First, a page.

While your headaches may seem unpredictable and out of control because you don't know when an attack will occur, there are some lifestyle habits you can engage in to regain control. Maintaining a healthy weight, getting daily exercise, and enjoying good nutrition may help. Be good to yourself. Take the time to de-stress and enjoy life.

By keeping a headache diary, you may be able to identify one or more of your headache triggers and avoid them. This will also be useful in appointments with your headache specialist. While there may not be a cure for your headaches or migraines, most people can learn to manage them. Still, you need a plan that works for you. If yours starts to fail you, be sure to get in touch with your doctor.

If you do slip and trigger a headache or migraine (you didn't get enough sleep or overworked yourself), try not to be hard on yourself. Do the best you can.

A Word From Verywell

While being diagnosed with a headache disorder or migraine can be overwhelming, there are effective treatments available, and headache and migraine research is constantly evolving. Remain hands-on in your headache health. As always, if you or someone you know struggles with headaches or migraines, seek guidance from a healthcare professional.

Was this page helpful?
Article Sources
Verywell Health uses only high-quality sources, including peer-reviewed studies, to support the facts within our articles. Read our editorial process to learn more about how we fact-check and keep our content accurate, reliable, and trustworthy.
  1. Lee VME, Ang LL, Soon DTL, Ong JJY, Loh VWK. The adult patient with headache. Singapore Med J. 2018;59(8):399-406. https://doi.org/10.11622/smedj.2018094

  2. Ertsey C, Magyar M, Gyüre T, Balogh E, Bozsik G. [Tension type headache and its treatment possibilities]. Ideggyogy Sz. 2019;72(1-2):13-21. https://doi.org/10.18071/isz.72.0013

  3. Ahmed F. Headache disorders: differentiating and managing the common subtypes. Br J Pain. 2012;6(3):124-32. https://doi.org/10.1177/2049463712459691

  4. Goadsby PJ, Holland PR, Martins-oliveira M, Hoffmann J, Schankin C, Akerman S. Pathophysiology of Migraine: A Disorder of Sensory Processing. Physiol Rev. 2017;97(2):553-622. https://doi.org/10.1152/physrev.00034.2015

  5. Peres MFP, Mercante JPP, Tobo PR, Kamei H, Bigal ME. Anxiety and depression symptoms and migraine: a symptom-based approach research. J Headache Pain. 2017;18(1):37. https://doi.org/10.1186/s10194-017-0742-1

  6. Kim DY, Lee MJ, Choi HA, Choi H, Chung CS. Clinical patterns of primary stabbing headache: a single clinic-based prospective study. J Headache Pain. 2017;18(1):44. https://doi.org/10.1186/s10194-017-0749-7

  7. Tofangchiha S, Rabiee B, Mehrabi F. A Study of Exertional Headache's Prevalence and Characteristics Among Conscripts. Asian J Sports Med. 2016;7(3):e30720. https://doi.org/10.5812/asjsm.30720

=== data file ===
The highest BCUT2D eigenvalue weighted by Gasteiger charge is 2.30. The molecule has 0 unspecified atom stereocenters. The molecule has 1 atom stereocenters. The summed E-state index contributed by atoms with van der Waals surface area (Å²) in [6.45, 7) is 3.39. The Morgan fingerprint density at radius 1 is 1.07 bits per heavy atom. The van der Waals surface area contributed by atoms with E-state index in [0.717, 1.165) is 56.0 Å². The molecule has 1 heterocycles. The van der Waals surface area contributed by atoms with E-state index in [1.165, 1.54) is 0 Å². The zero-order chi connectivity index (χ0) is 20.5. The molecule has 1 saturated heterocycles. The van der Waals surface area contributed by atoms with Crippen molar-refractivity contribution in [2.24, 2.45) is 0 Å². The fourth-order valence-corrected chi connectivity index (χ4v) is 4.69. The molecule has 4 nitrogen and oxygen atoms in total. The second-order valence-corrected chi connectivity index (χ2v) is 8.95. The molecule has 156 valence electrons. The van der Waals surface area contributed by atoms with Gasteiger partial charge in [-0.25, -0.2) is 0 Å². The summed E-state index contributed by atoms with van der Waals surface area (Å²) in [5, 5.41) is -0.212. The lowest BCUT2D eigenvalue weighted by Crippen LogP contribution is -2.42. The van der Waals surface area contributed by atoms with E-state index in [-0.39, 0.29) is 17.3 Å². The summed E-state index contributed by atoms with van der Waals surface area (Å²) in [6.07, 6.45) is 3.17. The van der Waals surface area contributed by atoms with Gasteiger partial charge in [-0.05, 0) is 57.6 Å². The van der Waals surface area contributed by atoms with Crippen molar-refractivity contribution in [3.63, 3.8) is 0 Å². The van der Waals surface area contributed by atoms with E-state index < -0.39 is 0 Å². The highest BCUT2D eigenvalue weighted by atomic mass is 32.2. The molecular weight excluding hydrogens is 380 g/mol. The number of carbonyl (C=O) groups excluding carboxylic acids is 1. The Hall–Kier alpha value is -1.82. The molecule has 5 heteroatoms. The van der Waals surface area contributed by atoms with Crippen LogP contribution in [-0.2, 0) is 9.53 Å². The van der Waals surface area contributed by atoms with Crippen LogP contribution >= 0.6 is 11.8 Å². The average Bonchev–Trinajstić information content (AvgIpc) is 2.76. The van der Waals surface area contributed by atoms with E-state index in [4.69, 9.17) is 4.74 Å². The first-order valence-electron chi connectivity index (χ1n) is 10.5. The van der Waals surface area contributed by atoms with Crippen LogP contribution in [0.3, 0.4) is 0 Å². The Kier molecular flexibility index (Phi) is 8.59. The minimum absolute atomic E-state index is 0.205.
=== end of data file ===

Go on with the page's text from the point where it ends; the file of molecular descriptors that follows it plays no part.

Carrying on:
8. Cordenier A, De hertogh W, De keyser J, Versijpt J. Headache associated with cough: a review. J Headache Pain. 2013;14:42. https://doi.org/10.1186/1129-2377-14-42

  9. Schwedt TJ. Thunderclap Headache. Continuum (Minneap Minn). 2015;21(4 Headache):1058-71. https://doi.org/10.1212/CON.0000000000000201

  10. Manandhar K, Risal A, Steiner TJ, Holen A, Linde M. The prevalence of primary headache disorders in Nepal: a nationwide population-based study. J Headache Pain. 2015;16:95. PMID:26554602

  11. Chowdhury D. Tension type headache. Ann Indian Acad Neurol. 2012;15(Suppl 1):S83-8. https://doi.org/10.4103/0972-2327.100023

  12. Puledda F, Messina R, Goadsby PJ. An update on migraine: current understanding and future directions. J Neurol. 2017;264(9):2031-2039. PMID:28321564

  13. Rutberg S, Öhrling K. Migraine--more than a headache: women's experiences of living with migraine. Disabil Rehabil. 2012;34(4):329-36. https://doi.org/10.3109/09638288.2011.607211

  14. Hoffmann J, Recober A. Migraine and triggers: post hoc ergo propter hoc?. Curr Pain Headache Rep. 2013;17(10):370. https://doi.org/10.1007/s11916-013-0370-7

  15. Peterfy RJ, Khazaeni B. Temporal (Giant Cell) Arteritis. [Updated 2018 Nov 14]. In: StatPearls [Internet]. Treasure Island (FL): StatPearls Publishing; 2019 Jan-. 

  16. Kim BK, Cho SJ, Kim BS, et al. Comprehensive Application of the International Classification of Headache Disorders Third Edition, Beta Version. J Korean Med Sci. 2016;31(1):106-13. https://doi.org/10.3346/jkms.2016.31.1.106

  17. Cameron C, Kelly S, Hsieh SC, et al. Triptans in the Acute Treatment of Migraine: A Systematic Review and Network Meta-Analysis. Headache. 2015;55 Suppl 4:221-35. https://doi.org/10.1111/head.12601

Additional Reading